FANBOY Wannabe’s! However, therefore, moreover, and other words like them are NOT FANBOYS. They are like small introductory phrases that begin the second complete thought of a sentence.
FANBOYS Wannabe’s! Like the FANBOYS, you need to make sure that there are TWO COMPLETE THOUGHTS on both sides of it. If you do find two complete thoughts on each side, you use a semicolon (;) after the first complete thought and a comma (,) after the small introductory phrase in the second complete thought.
FANBOYS Wannabe’s! Examples: The Good: Football is my favorite sport; however, baseball is more interesting to me. The Bad: Football is my favorite sport, however baseball is more interesting to me. The Ugly: Football is my favorite sport, however, baseball is more interesting to me.
FANBOYS Wannabe’s! You can also make two complete sentences out of them. The Good: Laboratory mice are cunning. Therefore, I can’t take my eyes off of them. The Bad: Laboratory mice are cunning, therefore I can’t take my eyes off of them.
You Try It!!! 1)Dieting is very popular in America however it can be dangerous. 2)San Francisco is my favorite city in fact I plan to spend two weeks there this summer. 3)The hikers couldn’t make it to the top of the mountain and back before dark therefore they made camp for the night. 4)We planned to go fishing at Lake Conroe this weekend instead we went salt water fishing in the gulf.
X, Y, and Z Put commas between items in a list. The final comma goes right before the conjunction. Examples: –You can buy life, liberty, and the pursuit of happiness in Los Angeles. –A good student listens to his teachers without yawning, reads once in a while, and writes papers before the are due.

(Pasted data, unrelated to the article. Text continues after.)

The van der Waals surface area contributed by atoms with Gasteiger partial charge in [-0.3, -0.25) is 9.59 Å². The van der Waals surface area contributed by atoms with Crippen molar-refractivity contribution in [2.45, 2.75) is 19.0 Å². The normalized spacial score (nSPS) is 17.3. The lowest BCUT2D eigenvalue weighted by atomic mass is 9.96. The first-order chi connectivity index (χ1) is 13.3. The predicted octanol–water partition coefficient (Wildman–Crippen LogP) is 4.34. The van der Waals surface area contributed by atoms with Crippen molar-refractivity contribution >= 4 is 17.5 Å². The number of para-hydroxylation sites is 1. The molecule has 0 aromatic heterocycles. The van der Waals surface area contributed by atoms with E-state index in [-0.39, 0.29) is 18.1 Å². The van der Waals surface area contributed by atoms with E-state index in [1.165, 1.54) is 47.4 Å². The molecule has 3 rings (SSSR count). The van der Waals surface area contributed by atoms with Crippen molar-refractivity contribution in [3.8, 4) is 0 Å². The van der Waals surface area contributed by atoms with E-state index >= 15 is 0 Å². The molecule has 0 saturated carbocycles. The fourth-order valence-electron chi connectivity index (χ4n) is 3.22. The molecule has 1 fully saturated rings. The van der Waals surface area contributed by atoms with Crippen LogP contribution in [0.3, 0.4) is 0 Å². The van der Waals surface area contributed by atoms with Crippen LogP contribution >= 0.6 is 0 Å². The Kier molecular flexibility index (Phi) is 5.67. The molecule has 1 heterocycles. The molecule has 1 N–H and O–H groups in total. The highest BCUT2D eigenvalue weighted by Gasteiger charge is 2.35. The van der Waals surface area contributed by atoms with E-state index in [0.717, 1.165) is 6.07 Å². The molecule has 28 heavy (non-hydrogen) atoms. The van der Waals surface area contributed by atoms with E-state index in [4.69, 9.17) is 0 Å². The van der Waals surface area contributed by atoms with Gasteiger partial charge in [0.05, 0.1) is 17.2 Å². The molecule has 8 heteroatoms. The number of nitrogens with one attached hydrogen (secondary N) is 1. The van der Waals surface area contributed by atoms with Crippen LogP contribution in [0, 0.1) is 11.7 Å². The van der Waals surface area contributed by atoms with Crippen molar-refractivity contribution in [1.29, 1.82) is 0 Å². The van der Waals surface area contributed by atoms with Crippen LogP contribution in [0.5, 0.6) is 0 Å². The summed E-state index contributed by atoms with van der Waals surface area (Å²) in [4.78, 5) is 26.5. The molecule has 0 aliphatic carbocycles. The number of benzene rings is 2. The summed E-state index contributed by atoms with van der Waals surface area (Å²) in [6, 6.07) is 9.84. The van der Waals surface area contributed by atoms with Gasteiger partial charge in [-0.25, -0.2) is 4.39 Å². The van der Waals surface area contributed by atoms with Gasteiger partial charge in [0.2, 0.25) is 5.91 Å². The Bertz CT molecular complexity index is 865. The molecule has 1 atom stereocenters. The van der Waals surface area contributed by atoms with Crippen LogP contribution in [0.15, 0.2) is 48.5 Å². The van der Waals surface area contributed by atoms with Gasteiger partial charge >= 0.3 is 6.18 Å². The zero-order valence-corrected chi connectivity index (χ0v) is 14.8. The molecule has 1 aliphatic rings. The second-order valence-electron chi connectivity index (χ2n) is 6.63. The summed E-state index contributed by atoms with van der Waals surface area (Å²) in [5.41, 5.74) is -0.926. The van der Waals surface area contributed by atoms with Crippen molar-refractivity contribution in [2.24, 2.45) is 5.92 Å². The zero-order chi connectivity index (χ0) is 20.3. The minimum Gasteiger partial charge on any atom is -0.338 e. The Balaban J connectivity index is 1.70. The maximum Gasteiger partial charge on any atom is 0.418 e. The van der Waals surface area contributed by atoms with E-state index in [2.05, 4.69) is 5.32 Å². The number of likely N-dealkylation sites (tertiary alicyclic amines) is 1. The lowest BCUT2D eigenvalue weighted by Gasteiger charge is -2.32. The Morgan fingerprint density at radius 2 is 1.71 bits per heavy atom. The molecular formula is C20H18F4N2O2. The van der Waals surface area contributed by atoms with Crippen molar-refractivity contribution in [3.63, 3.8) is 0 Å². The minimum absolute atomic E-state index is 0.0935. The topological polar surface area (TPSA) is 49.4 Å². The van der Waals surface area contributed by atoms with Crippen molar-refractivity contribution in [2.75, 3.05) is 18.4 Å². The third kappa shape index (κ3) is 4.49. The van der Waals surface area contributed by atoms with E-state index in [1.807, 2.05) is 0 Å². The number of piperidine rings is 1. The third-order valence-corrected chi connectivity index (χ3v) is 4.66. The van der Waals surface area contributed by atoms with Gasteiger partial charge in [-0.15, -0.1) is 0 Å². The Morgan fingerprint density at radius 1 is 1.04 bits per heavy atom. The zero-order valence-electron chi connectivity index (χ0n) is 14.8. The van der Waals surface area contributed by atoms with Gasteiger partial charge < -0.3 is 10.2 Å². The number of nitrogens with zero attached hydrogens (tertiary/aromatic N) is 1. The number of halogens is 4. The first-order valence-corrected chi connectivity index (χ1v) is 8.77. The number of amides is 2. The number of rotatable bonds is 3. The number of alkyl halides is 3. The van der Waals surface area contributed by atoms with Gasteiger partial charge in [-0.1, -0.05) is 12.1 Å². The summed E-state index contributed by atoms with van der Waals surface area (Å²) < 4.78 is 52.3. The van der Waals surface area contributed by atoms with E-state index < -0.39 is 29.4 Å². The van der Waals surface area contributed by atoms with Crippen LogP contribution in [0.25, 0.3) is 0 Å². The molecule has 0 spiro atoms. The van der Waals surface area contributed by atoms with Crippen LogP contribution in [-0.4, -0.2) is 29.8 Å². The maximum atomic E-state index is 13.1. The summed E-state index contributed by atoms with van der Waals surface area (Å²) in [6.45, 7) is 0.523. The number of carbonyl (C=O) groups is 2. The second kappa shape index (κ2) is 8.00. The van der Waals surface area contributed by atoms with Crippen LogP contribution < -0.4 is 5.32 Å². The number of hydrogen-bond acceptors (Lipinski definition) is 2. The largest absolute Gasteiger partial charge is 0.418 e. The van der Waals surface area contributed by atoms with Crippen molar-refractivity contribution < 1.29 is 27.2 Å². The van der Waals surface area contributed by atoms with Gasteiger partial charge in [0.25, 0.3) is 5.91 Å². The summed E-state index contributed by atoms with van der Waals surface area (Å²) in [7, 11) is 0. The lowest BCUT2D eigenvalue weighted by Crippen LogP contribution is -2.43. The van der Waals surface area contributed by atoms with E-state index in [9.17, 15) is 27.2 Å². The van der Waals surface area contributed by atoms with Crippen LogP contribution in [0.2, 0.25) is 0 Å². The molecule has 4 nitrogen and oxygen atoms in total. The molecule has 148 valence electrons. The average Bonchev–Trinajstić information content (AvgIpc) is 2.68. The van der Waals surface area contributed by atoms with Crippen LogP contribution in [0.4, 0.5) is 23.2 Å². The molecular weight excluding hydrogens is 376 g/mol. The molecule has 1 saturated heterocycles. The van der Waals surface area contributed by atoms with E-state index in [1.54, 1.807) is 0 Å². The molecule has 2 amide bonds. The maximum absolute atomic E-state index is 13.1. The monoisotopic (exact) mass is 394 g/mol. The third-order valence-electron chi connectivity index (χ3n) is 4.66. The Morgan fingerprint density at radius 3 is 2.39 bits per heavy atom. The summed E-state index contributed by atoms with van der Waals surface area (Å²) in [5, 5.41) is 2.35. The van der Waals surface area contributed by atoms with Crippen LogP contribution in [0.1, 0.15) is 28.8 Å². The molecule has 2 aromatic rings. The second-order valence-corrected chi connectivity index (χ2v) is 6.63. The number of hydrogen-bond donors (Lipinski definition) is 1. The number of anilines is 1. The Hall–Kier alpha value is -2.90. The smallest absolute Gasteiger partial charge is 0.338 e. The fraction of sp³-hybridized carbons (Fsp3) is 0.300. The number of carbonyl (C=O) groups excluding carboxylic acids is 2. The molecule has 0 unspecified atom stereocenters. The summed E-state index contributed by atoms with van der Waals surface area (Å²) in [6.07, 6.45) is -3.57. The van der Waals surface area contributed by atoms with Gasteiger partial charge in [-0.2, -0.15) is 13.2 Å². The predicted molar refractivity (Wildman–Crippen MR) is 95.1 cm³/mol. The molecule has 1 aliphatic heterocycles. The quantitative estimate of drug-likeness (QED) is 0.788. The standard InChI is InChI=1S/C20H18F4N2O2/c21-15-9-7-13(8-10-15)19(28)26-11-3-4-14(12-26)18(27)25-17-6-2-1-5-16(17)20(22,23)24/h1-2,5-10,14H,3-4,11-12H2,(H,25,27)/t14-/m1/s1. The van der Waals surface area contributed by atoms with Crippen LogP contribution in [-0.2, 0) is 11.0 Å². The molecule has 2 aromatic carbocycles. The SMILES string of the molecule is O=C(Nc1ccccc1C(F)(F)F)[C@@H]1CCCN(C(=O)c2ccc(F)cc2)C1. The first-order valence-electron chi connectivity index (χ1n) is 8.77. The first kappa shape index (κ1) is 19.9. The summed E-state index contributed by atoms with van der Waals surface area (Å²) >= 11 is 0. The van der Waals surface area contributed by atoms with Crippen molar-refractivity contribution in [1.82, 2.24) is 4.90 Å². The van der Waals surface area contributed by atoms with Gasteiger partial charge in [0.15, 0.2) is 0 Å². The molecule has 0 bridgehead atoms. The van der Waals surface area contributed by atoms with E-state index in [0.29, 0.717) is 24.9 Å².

You Try It!!! 1)Russ went shopping for a stereo a new television and some speakers for his new house. 2)Paula invited Sam Jenny Nancy and Shane to her party. 3)Don’t forget to capitalize punctuate and complete your sentences. 4)Why do I have to take out the trash wash the dishes fold the clothes and clean my room?
Describers If you have two or more adjectives (words that describe) that are not joined by a conjunction and both/all of the adjectives describe the same word, put a comma between them. Examples: He was a bashful, dopey, sleepy dwarf. The frothy, radiant princess kissed the putrid, vile frog.
You Try It!!! 1)I really would enjoy a bright sunny day. 2)My father is a dedicated hard-working man. 3)Willy had a long bushy red beard. 4)Why must we learn the boring confusing information on commas?
Interrupters Two commas can be used to set off additional information that appears within the sentence but is separate from the primary subject and verb of the sentence. This lets the reader know that the words/phrase between the commas are not necessary to understand the rest of the sentence.
Interrupters Examples: Bob Mills, a sophomore from Raleigh, was the only North Carolina native at the Japanese food festival in Cary. Aaron thought he could see the future, not the past, in the wrinkles of his skin.
You Try It!!! 1)Ryan the boy down the street came over to play football last night. 2)I saw a pelican the Louisiana state bird at the Houston Zoo. 3)Jim sheriff of the county arrested the trespasser. 4)The game as you remember was a tie.
AAAWWUBBIS These are your sentence starters. The commas goes after the phrase the AAAWWUBBIS begins. Although As After While When Until Before Because If Since
You Try It!!! 1)After dinner we went to a movie. 2)Before you decide to take a vacation you should make sure you have the money to go. 3)If you would like some help with your work you should not be afraid to ask. 4)Until I get all of your make-up work I cannot help you with your grades.